Overall, just 47% of people said they were on course – falling to 44% for Generation Z and Millennials.

Mid-lifers have the most pressure on finances, perhaps with a number of dependants to pay for. They had least confidence in being able to say that the way they are managing their money means they can enjoy life, at 51% compared to 54% of 18-34s and 67% of over 55s. For the over 55s, the focus of financial planning is typically retirement. Yet our findings unveiled a large gap in the knowledge of savers who don’t know how much they will need in retirement.

Some 43% of over 55s admitted they don’t know how much money they will need to live comfortably when they quit work.

This dropped dramatically to 24% among those who have a financial adviser, indicating that increased financial support can provide better guidance to those who are uncertain about retirement planning.

By not engaging with financial advice UK adults could miss out on the crucial opportunity to maximise their savings for both short and long-term goals.

Improving financial wellbeing

Feeling in control of a situation can bring peace of mind. Yet the 18-34-year-olds surveyed say they are the least on top of their finances at 55% compared to 58% for 35-54-year-olds and 76% of the over 55s.

The Money and Mind report highlights that financial wellbeing is ultimately achieved when you feel confident and have a clear understanding of what your financial priorities are. Getting a clear picture of your financial position will enable you to identify any areas where you feel like change is needed and who you may need to seek support and guidance from.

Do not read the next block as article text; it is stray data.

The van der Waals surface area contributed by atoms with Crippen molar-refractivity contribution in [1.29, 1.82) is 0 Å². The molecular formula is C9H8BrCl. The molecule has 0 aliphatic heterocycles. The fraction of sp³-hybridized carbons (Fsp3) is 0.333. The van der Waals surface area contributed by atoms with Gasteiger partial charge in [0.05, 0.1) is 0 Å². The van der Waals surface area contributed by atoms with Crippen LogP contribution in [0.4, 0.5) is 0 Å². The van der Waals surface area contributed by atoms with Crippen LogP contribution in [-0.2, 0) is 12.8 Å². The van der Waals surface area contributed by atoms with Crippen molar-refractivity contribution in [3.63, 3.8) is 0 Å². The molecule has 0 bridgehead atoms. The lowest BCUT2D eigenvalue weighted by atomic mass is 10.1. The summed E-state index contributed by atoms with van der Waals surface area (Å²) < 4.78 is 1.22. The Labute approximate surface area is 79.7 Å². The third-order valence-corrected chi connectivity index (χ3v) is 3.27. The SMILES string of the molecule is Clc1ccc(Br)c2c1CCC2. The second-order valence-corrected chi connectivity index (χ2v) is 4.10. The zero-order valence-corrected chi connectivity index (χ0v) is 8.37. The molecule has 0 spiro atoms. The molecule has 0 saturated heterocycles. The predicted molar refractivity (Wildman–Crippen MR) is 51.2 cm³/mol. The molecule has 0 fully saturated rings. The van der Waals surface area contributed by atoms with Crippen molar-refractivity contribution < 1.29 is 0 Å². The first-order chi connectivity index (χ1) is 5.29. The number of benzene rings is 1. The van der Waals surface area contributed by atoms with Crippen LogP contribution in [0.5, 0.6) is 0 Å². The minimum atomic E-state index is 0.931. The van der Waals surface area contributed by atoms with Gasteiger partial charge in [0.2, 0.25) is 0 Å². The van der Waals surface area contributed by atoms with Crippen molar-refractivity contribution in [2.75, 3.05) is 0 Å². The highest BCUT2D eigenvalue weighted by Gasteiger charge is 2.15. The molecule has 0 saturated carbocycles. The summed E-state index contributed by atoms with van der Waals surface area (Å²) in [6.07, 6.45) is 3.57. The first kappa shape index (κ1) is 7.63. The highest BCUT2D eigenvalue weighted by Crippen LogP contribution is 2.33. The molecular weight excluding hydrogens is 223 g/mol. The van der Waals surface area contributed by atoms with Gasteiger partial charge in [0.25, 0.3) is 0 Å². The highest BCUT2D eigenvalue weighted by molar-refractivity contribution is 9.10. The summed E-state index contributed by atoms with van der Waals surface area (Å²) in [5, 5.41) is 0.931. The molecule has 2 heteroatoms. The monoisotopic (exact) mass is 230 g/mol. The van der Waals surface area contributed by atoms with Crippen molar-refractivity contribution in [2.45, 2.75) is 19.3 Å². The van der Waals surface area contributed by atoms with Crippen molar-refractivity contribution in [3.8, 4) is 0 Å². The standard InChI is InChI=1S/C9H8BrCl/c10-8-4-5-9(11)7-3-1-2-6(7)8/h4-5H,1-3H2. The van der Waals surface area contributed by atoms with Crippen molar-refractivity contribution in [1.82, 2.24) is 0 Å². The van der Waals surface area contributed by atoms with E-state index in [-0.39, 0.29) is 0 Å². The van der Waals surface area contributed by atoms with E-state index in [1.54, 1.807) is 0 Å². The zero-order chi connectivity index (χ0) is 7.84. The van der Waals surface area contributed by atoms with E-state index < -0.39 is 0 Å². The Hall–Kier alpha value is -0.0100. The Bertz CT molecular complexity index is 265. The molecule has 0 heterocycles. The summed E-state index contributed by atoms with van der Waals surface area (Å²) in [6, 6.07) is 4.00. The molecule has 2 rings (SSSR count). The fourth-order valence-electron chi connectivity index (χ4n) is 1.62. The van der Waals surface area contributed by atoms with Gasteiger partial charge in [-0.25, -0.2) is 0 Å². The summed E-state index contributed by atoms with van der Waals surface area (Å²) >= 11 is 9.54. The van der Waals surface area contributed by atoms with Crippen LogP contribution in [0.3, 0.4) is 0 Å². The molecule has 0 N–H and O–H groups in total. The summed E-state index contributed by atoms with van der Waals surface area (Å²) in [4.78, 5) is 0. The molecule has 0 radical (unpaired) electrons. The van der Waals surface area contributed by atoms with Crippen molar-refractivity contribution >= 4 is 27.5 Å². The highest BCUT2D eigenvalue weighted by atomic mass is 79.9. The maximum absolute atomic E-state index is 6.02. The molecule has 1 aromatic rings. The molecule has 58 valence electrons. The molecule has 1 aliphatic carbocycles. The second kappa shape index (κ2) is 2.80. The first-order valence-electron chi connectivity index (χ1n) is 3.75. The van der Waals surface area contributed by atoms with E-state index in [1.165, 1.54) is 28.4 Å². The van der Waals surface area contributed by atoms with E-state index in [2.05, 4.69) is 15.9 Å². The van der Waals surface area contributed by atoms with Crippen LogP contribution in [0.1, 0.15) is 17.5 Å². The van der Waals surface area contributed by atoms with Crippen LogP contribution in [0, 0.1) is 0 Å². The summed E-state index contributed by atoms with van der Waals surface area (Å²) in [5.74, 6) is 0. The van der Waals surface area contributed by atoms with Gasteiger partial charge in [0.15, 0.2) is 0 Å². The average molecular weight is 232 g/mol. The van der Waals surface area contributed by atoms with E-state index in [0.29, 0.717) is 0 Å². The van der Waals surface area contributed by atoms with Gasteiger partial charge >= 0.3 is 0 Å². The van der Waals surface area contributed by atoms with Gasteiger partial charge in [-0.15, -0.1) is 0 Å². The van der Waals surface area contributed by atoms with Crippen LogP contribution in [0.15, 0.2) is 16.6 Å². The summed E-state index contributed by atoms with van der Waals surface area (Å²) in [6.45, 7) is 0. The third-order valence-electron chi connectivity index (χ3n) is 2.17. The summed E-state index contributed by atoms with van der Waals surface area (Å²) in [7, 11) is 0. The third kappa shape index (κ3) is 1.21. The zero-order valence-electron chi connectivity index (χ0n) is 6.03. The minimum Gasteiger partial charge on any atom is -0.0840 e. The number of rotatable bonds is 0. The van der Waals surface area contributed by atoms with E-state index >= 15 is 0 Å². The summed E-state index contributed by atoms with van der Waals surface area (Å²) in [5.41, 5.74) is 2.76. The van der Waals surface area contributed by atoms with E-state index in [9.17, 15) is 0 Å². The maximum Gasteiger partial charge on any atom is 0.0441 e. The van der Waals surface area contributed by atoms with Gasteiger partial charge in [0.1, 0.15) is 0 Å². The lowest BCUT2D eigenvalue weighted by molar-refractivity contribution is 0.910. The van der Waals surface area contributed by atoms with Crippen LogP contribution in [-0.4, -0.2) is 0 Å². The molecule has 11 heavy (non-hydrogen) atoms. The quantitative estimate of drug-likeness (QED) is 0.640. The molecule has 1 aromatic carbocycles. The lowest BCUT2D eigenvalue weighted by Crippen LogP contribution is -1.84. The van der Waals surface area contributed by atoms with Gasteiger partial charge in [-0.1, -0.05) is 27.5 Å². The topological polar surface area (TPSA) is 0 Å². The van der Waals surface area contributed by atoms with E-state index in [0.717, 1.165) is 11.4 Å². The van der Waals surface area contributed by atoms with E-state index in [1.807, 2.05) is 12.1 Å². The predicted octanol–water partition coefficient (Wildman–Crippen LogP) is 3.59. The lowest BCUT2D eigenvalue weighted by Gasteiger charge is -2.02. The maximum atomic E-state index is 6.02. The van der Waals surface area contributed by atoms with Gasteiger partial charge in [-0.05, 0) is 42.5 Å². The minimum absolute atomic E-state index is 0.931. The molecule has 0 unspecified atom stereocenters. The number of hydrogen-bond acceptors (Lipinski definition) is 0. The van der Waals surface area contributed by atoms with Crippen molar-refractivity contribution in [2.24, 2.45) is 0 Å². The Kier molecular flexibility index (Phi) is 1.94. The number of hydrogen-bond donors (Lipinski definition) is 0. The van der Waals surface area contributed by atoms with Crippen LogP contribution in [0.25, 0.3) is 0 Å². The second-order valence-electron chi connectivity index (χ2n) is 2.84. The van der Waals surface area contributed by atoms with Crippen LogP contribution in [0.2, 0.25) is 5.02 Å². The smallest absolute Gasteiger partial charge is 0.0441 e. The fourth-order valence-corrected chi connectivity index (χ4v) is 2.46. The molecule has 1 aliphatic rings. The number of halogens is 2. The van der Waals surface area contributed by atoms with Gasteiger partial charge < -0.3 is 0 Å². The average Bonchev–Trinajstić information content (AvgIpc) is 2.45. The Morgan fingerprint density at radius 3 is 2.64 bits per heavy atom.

David Thomas added: “There is a clear need for people to seek financial guidance in all age groups. Whether this is through the excellent support offered by organisations like the Money Advice & Pension Service (MaPs) or having a qualified financial adviser on board, engaging with your finances and making and reviewing a financial plan is the foundation to improving both financial and general wellbeing and improving your financial future.”

About the survey

This data set contains responses from 2,000 UK Adults (18+) .The data has been weighted to be nationally representative of the UK population. Data collection was conducted between 24th July - 30th July 2020.

For more information read the full Money and Mind report

Important information

Any views expressed are our in-house views as at the time of publishing.

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In preparing this article we may have used third party sources which we believe to be true and accurate as at the date of writing. However, we can give no assurances or warranty regarding the accuracy, currency or applicability of any of the content in relation to specific situations and particular circumstances.

Forecasts of future performance are not a reliable guide to actual results in the future; neither is past performance a reliable indicator of future results. The value of investments, and the income from them, may fall as well as rise and cannot be guaranteed and the investor might not get back their initial investment.